Ex-Marine hits the political trenches to help Senate Republicans in 2014

Republicans need to net six seats to take back the Senate in 2014 — and they’re banking on Ward Baker’s strategic acumen and organizational skills to make it happen.

“This is about winning, and failure is not an option,” says Baker, the National Republican Senatorial Committee’s (NRSC) newly minted political director. 

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Baker’s confidence belies the challenging task ahead for the NRSC: rebuilding after the disappointment of 2012, when GOP hopes of regaining the Senate majority were sunk by unexpected losses and unwanted controversies. 

The bad memories from the last cycle — notably of Todd Akin and Richard Mourdock blowing red-state races in Missouri and Indiana with ill-considered remarks on rape and abortion — are still fresh in the minds of many GOP activists. 

But they are already in Baker’s rearview mirror. 

“I ask myself at the end of each day: Did we win today? Did we win this week? Did we win this month?” said the 36-year-old former Marine. “It’s a day at a time, a race at a time.”

The Tennessee native comes to the NRSC fresh from Mitt Romney’s presidential campaign, where he managed the relationship between the GOP nominee and the Republican National Committee (RNC), acting as a liaison between operatives working on the campaign’s victory program in 11 battleground states and the national party apparatus.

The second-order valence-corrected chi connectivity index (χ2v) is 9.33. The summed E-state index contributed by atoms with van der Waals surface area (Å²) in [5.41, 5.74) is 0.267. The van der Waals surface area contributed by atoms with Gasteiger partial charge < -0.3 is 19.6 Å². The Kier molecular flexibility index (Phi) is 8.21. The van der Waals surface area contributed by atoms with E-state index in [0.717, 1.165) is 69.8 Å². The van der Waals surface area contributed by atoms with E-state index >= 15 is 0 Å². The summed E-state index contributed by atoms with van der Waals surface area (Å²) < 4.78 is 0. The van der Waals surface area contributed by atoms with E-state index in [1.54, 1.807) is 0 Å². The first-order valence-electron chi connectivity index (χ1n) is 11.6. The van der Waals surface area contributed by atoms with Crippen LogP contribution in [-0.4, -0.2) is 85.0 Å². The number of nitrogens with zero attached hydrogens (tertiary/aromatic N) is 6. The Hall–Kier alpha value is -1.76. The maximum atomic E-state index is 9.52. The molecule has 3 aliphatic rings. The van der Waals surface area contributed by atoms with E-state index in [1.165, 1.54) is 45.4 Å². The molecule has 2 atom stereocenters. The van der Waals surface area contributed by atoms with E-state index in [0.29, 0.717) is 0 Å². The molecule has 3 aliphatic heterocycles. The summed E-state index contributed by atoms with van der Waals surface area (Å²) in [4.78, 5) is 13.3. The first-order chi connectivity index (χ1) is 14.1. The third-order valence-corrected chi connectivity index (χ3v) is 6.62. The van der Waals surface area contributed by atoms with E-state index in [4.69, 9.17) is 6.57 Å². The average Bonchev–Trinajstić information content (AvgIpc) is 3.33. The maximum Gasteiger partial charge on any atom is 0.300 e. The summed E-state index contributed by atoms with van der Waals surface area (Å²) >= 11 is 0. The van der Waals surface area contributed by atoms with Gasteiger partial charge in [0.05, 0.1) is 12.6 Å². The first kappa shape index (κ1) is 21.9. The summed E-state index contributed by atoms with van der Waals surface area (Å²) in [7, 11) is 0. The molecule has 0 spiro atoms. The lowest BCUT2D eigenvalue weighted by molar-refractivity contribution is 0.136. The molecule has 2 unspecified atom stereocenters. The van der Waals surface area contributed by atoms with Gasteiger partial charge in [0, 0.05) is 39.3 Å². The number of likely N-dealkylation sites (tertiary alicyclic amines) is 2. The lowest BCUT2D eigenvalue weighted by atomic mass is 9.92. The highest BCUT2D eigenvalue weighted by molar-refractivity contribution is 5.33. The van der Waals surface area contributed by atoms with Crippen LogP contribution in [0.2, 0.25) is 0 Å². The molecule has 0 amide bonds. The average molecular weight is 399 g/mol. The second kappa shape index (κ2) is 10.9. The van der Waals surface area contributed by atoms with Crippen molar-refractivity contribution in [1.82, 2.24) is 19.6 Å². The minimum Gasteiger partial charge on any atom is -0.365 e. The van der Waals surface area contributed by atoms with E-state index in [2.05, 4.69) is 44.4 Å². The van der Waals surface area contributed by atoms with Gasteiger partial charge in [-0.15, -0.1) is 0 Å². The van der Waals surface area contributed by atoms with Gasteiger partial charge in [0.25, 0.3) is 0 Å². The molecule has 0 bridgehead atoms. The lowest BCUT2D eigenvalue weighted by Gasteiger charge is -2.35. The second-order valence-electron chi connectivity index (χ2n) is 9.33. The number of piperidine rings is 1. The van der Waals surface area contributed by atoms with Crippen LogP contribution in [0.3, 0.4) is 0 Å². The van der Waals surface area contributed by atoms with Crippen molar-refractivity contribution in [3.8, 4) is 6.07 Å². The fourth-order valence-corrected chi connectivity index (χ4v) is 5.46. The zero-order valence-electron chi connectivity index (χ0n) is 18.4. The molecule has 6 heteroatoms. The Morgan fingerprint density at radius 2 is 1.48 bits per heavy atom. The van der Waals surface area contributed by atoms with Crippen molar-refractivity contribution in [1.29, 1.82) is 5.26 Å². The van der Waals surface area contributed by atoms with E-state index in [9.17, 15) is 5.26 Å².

Coming off a difficult GOP nominating contest, with little time to launch a solid and effective national operation to take on President Obama’s campaign, Rich Beeson, Mitt Romney’s political director, said Ward was “a natural pick.”

“We knew that it was going to be an uphill battle. We knew we would never match the quantity, so we had to go with quality,” he said of Baker.

“He doesn’t get frustrated. He just continues to move forward. It’s a trait that, in a situation like a campaign, is incredibly helpful to have,” Beeson said.

The Romney campaign job required Ward to have daily communications with staff on the ground nationwide.

He tackled the massive projects with equally massive white boards in his office that he’d check daily to make sure the campaign was on track.

In his new role, Baker will allocate the NRSC’s budget, shifting resources as the map develops. He’ll also do much of the hiring for the committee’s independent expenditure arm and help shape the messaging and strategy needed to achieve the GOP’s 2014 goal of regaining the Senate majority.

Baker readily admits that, coming out of 2012, there are things the party needs to do differently, particularly in terms of expanding the GOP’s appeal.

“We’ve got to do a better job of reaching new voters. I agree with a lot of what [Louisiana Gov.] Bobby Jindal said. … We should not run away from our party,” he said.

Jindal charged during his keynote address at the RNC’s winter meeting that while the Republican Party shouldn’t change its values, it “might need to change just about everything else we are doing.”

Baker indicated that one of the biggest changes coming to the NRSC will be in recruitment. 

“There are a lot of senators that have offered to help us recruit” besides the NRSC’s two vice chairmen, Sens. Rob Portman (Ohio) and Ted Cruz (Texas), Baker said.